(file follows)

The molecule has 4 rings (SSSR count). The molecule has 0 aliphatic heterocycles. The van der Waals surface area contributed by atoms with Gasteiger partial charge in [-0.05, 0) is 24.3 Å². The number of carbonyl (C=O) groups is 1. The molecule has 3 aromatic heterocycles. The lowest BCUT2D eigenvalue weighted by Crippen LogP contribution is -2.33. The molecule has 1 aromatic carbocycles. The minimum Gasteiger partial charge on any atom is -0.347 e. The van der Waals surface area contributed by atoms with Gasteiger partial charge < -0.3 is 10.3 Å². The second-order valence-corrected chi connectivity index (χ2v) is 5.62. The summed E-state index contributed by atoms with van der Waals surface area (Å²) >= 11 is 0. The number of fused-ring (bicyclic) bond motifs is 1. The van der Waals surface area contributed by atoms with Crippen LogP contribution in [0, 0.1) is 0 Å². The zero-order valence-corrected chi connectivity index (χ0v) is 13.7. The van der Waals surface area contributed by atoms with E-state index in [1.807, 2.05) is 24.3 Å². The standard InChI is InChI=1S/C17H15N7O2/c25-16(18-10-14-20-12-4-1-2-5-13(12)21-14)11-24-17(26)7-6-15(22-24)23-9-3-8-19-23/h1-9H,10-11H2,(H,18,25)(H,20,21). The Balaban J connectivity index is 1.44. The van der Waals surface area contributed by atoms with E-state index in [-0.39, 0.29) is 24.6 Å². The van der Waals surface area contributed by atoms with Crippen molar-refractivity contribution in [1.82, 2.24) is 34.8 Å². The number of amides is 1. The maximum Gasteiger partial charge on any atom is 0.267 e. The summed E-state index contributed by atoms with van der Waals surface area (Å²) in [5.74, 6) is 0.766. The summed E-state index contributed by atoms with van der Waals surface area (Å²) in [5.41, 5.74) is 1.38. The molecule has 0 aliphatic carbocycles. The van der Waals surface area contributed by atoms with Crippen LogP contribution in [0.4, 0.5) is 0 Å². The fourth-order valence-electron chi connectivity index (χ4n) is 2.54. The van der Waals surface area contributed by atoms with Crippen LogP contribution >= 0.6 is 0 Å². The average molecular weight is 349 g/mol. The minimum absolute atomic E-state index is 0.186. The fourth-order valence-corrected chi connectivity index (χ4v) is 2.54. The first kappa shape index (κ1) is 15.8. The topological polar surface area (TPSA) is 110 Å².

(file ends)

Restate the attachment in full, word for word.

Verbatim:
The molecule has 4 rings (SSSR count). The molecule has 0 aliphatic heterocycles. The van der Waals surface area contributed by atoms with Gasteiger partial charge in [-0.05, 0) is 24.3 Å². The number of carbonyl (C=O) groups is 1. The molecule has 3 aromatic heterocycles. The lowest BCUT2D eigenvalue weighted by Crippen LogP contribution is -2.33. The molecule has 1 aromatic carbocycles. The minimum Gasteiger partial charge on any atom is -0.347 e. The van der Waals surface area contributed by atoms with Gasteiger partial charge < -0.3 is 10.3 Å². The second-order valence-corrected chi connectivity index (χ2v) is 5.62. The summed E-state index contributed by atoms with van der Waals surface area (Å²) >= 11 is 0. The number of fused-ring (bicyclic) bond motifs is 1. The van der Waals surface area contributed by atoms with Crippen LogP contribution in [0, 0.1) is 0 Å². The zero-order valence-corrected chi connectivity index (χ0v) is 13.7. The van der Waals surface area contributed by atoms with E-state index in [1.807, 2.05) is 24.3 Å². The standard InChI is InChI=1S/C17H15N7O2/c25-16(18-10-14-20-12-4-1-2-5-13(12)21-14)11-24-17(26)7-6-15(22-24)23-9-3-8-19-23/h1-9H,10-11H2,(H,18,25)(H,20,21). The Balaban J connectivity index is 1.44. The van der Waals surface area contributed by atoms with E-state index in [-0.39, 0.29) is 24.6 Å². The van der Waals surface area contributed by atoms with Crippen molar-refractivity contribution in [1.82, 2.24) is 34.8 Å². The number of amides is 1. The maximum Gasteiger partial charge on any atom is 0.267 e. The summed E-state index contributed by atoms with van der Waals surface area (Å²) in [5.74, 6) is 0.766. The summed E-state index contributed by atoms with van der Waals surface area (Å²) in [5.41, 5.74) is 1.38. The molecule has 0 aliphatic carbocycles. The van der Waals surface area contributed by atoms with Crippen LogP contribution in [0.4, 0.5) is 0 Å². The fourth-order valence-electron chi connectivity index (χ4n) is 2.54. The van der Waals surface area contributed by atoms with Crippen LogP contribution >= 0.6 is 0 Å². The average molecular weight is 349 g/mol. The minimum absolute atomic E-state index is 0.186. The fourth-order valence-corrected chi connectivity index (χ4v) is 2.54. The first kappa shape index (κ1) is 15.8. The topological polar surface area (TPSA) is 110 Å².